THIS ISLAND LIFE WITH Wightlink apparently unable to run a sufficiently profitable service — even with the aid of a captive market — it’s no surprise the thoughts of Islanders turn to those far-off, cross-Solent days.
They were the times when travelling from Ryde to Portsmouth used to be a reliable and (I kid you not) enjoyable experience.
Remember the old ferries, with their warm, fuggy interiors, and old-fashioned refreshment bars which offered travellers the opportunity for a pork pie and a cup of tea?
Distance lends plenty of enchantment, and it’s easy to forget the vessels were a tad grubby, smelled a bit, did not always provide optimum comfort, and that it took ages for the old wooden ramps to be man-handled into place at the end of every journey.
But we still tend to look back upon those days with a fondness we will never feel for the haphazard, expensive service inflicted upon us now.
Therefore, the warm response to the picture of one of the old Ryde Pier trams, which appeared in this column last month, hardly came as a surprise.
For decades they were part of the belt-and-braces arrangement which allowed passengers to get to the end of the pier — and not have to take out a second mortgage to park there.
But this reassuring state of affairs came to an end in January, 1969, when an inspection of the tramway, and the two cars, resulted in the system being condemned.
Mick Sivell got in touch to remind everyone recycling was alive and well years before it became a national obsession.
He had a business arrangement with Southern Railways in those days, and recalls taking the timbers from the dismantled track to Swainston Manor, where they were used to construct the floor of the Doric temple there.
But the ultimate exponents of salvage and reclamation must be the stalwarts of the IW Steam Railway, who, year after year, have beavered away to rescue crucial elements of the Island’s history and also provide us with one of our finest tourist attractions.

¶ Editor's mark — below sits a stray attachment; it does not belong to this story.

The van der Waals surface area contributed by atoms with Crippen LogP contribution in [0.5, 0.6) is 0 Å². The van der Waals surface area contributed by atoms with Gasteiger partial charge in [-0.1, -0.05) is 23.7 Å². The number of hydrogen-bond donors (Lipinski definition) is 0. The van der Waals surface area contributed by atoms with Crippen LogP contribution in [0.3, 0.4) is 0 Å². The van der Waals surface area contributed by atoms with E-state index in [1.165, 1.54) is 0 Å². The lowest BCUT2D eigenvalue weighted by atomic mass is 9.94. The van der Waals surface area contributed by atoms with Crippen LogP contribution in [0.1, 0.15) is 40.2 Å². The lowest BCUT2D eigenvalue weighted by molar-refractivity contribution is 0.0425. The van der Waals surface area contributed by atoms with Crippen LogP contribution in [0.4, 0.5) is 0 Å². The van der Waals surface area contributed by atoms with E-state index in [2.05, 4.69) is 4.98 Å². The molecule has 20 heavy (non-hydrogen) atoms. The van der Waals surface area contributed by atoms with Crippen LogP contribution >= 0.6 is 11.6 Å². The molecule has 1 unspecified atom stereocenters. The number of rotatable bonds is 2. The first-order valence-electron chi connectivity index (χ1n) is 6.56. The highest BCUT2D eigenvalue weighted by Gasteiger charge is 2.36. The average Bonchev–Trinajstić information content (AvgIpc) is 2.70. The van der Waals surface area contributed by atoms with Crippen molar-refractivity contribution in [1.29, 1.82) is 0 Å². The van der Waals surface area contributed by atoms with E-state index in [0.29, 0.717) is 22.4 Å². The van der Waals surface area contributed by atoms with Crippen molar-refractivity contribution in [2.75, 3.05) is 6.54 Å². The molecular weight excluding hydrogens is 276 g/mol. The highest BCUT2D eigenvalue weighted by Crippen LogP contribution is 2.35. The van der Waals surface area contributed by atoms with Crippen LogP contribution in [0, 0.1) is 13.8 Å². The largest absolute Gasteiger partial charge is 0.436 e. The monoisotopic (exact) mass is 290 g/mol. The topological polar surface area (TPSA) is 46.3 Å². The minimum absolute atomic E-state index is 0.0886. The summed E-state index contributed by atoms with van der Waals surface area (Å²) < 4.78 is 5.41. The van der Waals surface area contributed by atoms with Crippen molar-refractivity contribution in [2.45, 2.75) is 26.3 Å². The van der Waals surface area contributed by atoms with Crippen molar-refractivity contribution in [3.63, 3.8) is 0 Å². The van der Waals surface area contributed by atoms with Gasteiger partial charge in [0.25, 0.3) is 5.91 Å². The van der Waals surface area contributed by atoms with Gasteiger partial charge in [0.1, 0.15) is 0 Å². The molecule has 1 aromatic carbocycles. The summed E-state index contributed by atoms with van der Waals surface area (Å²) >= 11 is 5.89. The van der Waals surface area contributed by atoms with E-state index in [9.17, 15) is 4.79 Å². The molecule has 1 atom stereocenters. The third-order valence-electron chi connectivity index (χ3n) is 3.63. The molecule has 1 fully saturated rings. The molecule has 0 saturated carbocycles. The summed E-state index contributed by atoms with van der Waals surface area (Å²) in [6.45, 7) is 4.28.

Their latest project is the restoration of one of the two diesel trams which once rattled their way up and down the pier.
It has had to wait its turn among all the other work undertaken by the group — but the Ryde Pier Tram Project is now well underway.
The old car’s under-frame exists, together with some remnants of the bodywork and internal fittings, but the rest will have to be constructed (and funded) from scratch.
That’s going to cost the best part of £60,000 — and the enthusiasts at Havenstreet Station are seeking financial and practical assistance.
If you can help in either way, go to www.iwsteamrailway.co.uk or give them a call on 01983 882204.
Talking (and writing) about preserving the Island’s past is the easy part. Actually doing something about it is what really matters.
End of the pier show revival?
This column has extolled the virtues of many memorable Island foodstuffs over the years — and they have been recalled with a great deal of lip-smacking pleasure.
Up there in the pantheon of goodies have been Barnett’s steak pies and Saunders’ pork sausages, both of which formed a staple part of my diet during those formative years in and around Ryde.
Jolliffe’s pies were heartily endorsed by the Newport contingent, and I confessed a soft spot for the smoked cheese rolls you used to get in the old Terry’s cafe in St Thomas’s Square.
It was just ordinary cheddar, but by the time it had been exposed to the nicotine output of a hundred working men for half a day, it tasted like a lump of Austria’s finest.
Connoisseurs of Larby’s ice-cream had their say, as did supporters of the Farmer’s variety which emanated from Sandown.
There were others, of course, and I now propose they be joined by (cue the sound of the 20th Century Fox fanfare) — Grace’s Belgian buns!
Supermarket versions are invariably desiccated little swirls of stale pastry, punctuated by the odd sultana if you are lucky.
They usually come in pairs, and extricating them from their see-through plastic tombs without leaving most of the icing clinging to the inside of the lid is virtually impossible.
Grace’s, on the other hand, are large, luscious, singular confections upon which the thick fondant topping — which has a distinctive lemon tang — cascades enticingly down the side, where it mingles with the abundant fruit.
Yes, it’s another legendary Island lip-smacker, which will be recalled with drooling affection 50 years from now, when some other herbert is filling this space.